From a young age, we are taught that having a child is easy—that you just need to have sex without protection and shortly a baby will be on the way. In reality, trying to conceive is not always that simple, and there are several factors that affect the likelihood of conception. Below, we will outline some of the key variables and break down established science around conception.
1. Understand your family’s medical history
Family history is a significant determinant of one’s fertility and is helpful to understand when trying to conceive. If possible, start a conversation with your parents to find out if either of them has had any experience of infertility, if your mother has experienced two or more miscarriages, and when she entered menopause. The more specific information and diagnoses they can provide, the better, as this information will prove useful down the line during an initial consultation in the case you seek the care of a specialist. A history of infertility may also position you as a candidate for genetic testing, which your doctor can order.
2. Schedule an annual physical
Just as important as understanding your family’s health history is understanding your own. Reach out to your OBGYN (Obstetrician/Gynecology) and schedule an annual well-person visit if it’s been more than a year. Even if it hasn’t, if you haven’t talked to your OBGYN about pre-conception we recommend scheduling an appt. If you don’t have an OBGYN, we can help connect you to your medical insurance to help you find an in-network provider.
Even if you are just beginning your family building journey, being aware of variables that may affect your ability to conceive is empowering and allows you to maintain a sense of control throughout your experience. Your OBGYN can help you address any preexisting conditions and offer general guidance on what you might expect and may recommend testing prior to trying to conceive.
We recommend your partner do the same!
Some testing that your OBGYN may order:
- Hormonal Testing (AMH, FSH, LH, E2, P4)
- An ultrasound to check anatomy
- TSH (Thyroid Stimulating Hormone)
- Pre-Conception Carrier Screening (Genetic Testing)
- Infectious Disease Testing
- Proof of immunity to MMR, Varicella, and other diseases
- Semen Analysis for your partner
3. Understand your menstrual cycle
A ‘normal’ menstrual cycle is a period every 21-35 days. If your period isn’t regular, be sure to talk to your doctor. Charting your ovulation is a helpful way to take control of your family building journey and will allow you to plan your conception attempts for when you are most fertile. If your menstrual cycle is the average 28-day cycle, ovulation typically occurs 13 to 15 days after the start of their last period. During ovulation, most will experience an increase in cervical mucus, light spotting, cramping, bloating, breast tenderness and increased basal body temperature (BBT), which is the lowest possible temperature your body will reach during rest.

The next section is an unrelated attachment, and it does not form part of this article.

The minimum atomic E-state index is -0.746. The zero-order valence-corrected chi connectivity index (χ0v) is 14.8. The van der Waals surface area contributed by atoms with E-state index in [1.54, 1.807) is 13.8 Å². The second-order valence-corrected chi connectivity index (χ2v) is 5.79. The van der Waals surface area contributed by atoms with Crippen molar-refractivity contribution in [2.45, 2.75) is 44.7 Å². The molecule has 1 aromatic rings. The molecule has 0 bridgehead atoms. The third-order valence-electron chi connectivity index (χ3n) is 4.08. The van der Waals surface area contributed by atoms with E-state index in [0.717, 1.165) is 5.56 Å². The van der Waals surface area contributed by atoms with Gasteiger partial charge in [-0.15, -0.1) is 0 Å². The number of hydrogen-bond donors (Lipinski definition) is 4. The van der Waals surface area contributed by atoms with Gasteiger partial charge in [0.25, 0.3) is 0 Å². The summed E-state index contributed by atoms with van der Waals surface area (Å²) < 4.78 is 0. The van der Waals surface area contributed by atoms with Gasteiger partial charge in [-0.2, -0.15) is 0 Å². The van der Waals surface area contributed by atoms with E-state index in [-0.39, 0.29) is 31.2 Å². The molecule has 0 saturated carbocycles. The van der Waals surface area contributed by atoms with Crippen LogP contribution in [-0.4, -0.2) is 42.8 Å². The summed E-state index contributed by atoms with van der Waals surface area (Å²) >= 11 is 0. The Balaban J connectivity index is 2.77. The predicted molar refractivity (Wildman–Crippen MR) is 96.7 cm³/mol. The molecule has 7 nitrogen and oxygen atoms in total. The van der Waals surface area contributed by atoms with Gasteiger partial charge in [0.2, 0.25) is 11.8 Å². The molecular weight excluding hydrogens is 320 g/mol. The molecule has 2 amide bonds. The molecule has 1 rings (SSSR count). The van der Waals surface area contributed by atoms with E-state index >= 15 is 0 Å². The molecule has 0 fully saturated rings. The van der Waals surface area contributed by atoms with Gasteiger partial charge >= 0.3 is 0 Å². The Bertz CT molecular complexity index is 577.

Tracking your ovulation allows you to develop a better picture of when you are ovulating and most likely to conceive. The use of over-the-counter ovulation predictor kits are typically recommended to check for ovulation (by measuring Luteinizing Hormone in urine). When your test reads positive, that’s a sign that your body is about to (or just has) ovulated and the recommendation is that you have sex over the course of the next 3-5 days.
In addition to self-tracking, there are many charting apps that will allow you to keep track of your cycle and even send reminders around your most fertile days. For Progyny members, your Patient Care Advocate (PCA) is always available to answer any questions you may have.
4. Know when to seek fertility treatment
Conceiving can be difficult for some; an estimated 1 out of 6 couples will have difficulty becoming pregnant. There are many variables that may affect one’s ability to conceive, and knowing when to seek treatment can help save time and heartache. Most recommend couples try on their for own for 6-12 months prior to seeking advice from a fertility specialist. At any point in your journey, you can set up time to discuss your family planning goals and have initial testing done with a fertility specialist.
The Progyny benefit includes comprehensive fertility treatment coverage, as well as emotional support and guidance, and access to a premier network of fertility specialists. Unlike other fertility solutions, Progyny does not need an infertility diagnosis, which opens the benefit to non-heterosexual couples. In addition to treatment, Progyny offers adoption and surrogacy services. If you are a Progyny member interested in learning more about your benefit, contact your PCA at 888.597.5065.
For couples who choose to seek treatment, the first step will be scheduling an initial consultation, where you will discuss your fertility journey with a specialist and provide any information you have on your family’s fertility history. This will allow your provider to have a clearer picture and equip them to develop a personalized treatment plan.
Centers for Disease Control and Prevention. (2022, June 23). Family health history and planning for pregnancy. Centers for Disease Control and Prevention. Retrieved March 22, 2023, from https://www.cdc.gov/genomics/famhistory/famhist_plan_pregnancy.htm
Alicia Ogle, A. P. N. P. (2022, November 17). Lubricant that is helpful for sperm. Mayo Clinic Health System. Retrieved March 22, 2023, from https://www.mayoclinichealthsystem.org/hometown-health/speaking-of-health/trying-to-get-pregnant-select-a-lubricant-that-is-most-helpful-for-